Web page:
Achieving a binding instrument on business & human rights: 3 lessons from the Arms Trade Treaty campaign
This blog is part of the debate blog series on the proposed treaty and its complementarity with the UN Guiding Principles. We believe that an inclusive and open debate is crucial to make sure these initiatives deliver for everyone, and that the business & human rights movement continues its 'unity in diversity'.
The first Intergovernmental Working Group (IGWG) on the proposed business and human rights (BHR) treaty in Geneva took place at the same time (and in the same building) as the final preparatory meeting for the first Conference of States Parties for the Arms Trade Treaty (ATT). The culmination of a long and hard-fought civil society campaign and international diplomatic effort, the ATT was described as "a breakthrough in curbing human rights violations” when it entered into force on Christmas Eve 2014. The ATT has its detractors and ongoing global conflicts, the ambivalence of several major exporters (China and Russia abstained in the final vote and have not signed), and the slow pace of implementation serve as a reminder that a treaty is not a panacea or a quick fix. Yet it remains a significant international victory and an oft-cited example of what campaigning can achieve.
When Amnesty International, Oxfam and IANSA (the International Action Network on Small Arms) launched Control Arms in 2003, the treaty proposal was supported by three States: Mali, Cambodia and Costa Rica. Three years later 153 countries voted at the UN in favour of beginning work on a treaty. How did this come about and what can BHR treaty advocates learn from this success?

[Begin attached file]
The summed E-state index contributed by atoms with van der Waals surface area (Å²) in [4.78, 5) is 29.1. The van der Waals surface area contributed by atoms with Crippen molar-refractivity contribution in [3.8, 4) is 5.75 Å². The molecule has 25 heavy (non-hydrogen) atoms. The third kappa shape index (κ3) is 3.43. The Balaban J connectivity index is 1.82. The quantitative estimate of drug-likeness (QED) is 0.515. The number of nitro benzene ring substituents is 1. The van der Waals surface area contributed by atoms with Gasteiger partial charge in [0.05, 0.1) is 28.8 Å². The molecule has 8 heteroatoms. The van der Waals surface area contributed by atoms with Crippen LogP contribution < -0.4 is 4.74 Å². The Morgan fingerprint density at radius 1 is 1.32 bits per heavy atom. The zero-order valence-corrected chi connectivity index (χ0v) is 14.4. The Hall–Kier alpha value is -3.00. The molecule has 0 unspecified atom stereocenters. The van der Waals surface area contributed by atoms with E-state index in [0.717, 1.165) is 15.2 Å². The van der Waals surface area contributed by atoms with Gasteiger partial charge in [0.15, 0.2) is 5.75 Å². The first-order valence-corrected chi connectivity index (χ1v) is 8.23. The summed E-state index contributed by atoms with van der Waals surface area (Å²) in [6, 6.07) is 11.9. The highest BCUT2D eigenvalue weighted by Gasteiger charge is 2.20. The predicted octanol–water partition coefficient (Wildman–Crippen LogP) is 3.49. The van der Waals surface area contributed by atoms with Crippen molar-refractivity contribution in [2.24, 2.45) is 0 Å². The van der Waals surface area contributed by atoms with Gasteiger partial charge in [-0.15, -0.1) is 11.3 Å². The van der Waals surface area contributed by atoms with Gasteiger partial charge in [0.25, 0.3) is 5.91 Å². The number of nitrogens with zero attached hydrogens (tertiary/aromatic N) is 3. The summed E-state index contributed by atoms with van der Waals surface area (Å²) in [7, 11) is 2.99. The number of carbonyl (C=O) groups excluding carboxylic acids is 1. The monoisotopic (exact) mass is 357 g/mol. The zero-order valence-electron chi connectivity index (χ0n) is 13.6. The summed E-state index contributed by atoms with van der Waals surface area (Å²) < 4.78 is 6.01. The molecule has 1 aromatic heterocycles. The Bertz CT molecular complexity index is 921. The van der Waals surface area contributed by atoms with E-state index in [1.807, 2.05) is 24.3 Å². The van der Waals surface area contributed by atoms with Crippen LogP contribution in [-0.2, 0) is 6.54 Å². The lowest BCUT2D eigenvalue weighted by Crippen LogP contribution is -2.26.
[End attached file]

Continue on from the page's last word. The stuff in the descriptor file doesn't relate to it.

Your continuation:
1. The campaign memorably communicated the problem and the solution
Most people think it’s a bad idea for anyone to be allowed to buy and sell AK-47s so the case wasn’t difficult to make. Figures on volumes of arms transfers, numbers of people killed and injured as a consequence of armed violence, and the financial cost of conflict are also relatively easy to come by, as are personal stories, sadly. Bringing home the reality of the arms trade, often in a highly visual way motivated people to put pressure on decision-makers to act.
“Control Arms” isn’t the most imaginative campaign name, but it doesn’t leave much room for confusion. Communications about corporate malpractice tend to be abstract and overly-complicated. This is understandable. The problem is multifaceted, often information is not recorded or is in the hands of companies, and it’s easy to become buried in the detail of claim and counter-claim.
This can be addressed by talking more about the issues as they are experienced by individual people, less about generalities. Putting numbers on corporate abuse is difficult but not impossible, as demonstrated by this recent Global Witness report which gives a figure for murders of environmental defenders in 2014.
The ATT campaign also succeeded in presenting the treaty as the global solution to a global problem, where other national and regional approaches had failed. BHR treaty advocates need to better explain precisely why and how a treaty is part of the answer to a diverse range of problems. The argument is potentially compelling; we just have to get better at making it.
2. There was a broad consensus on the form and content of the ATT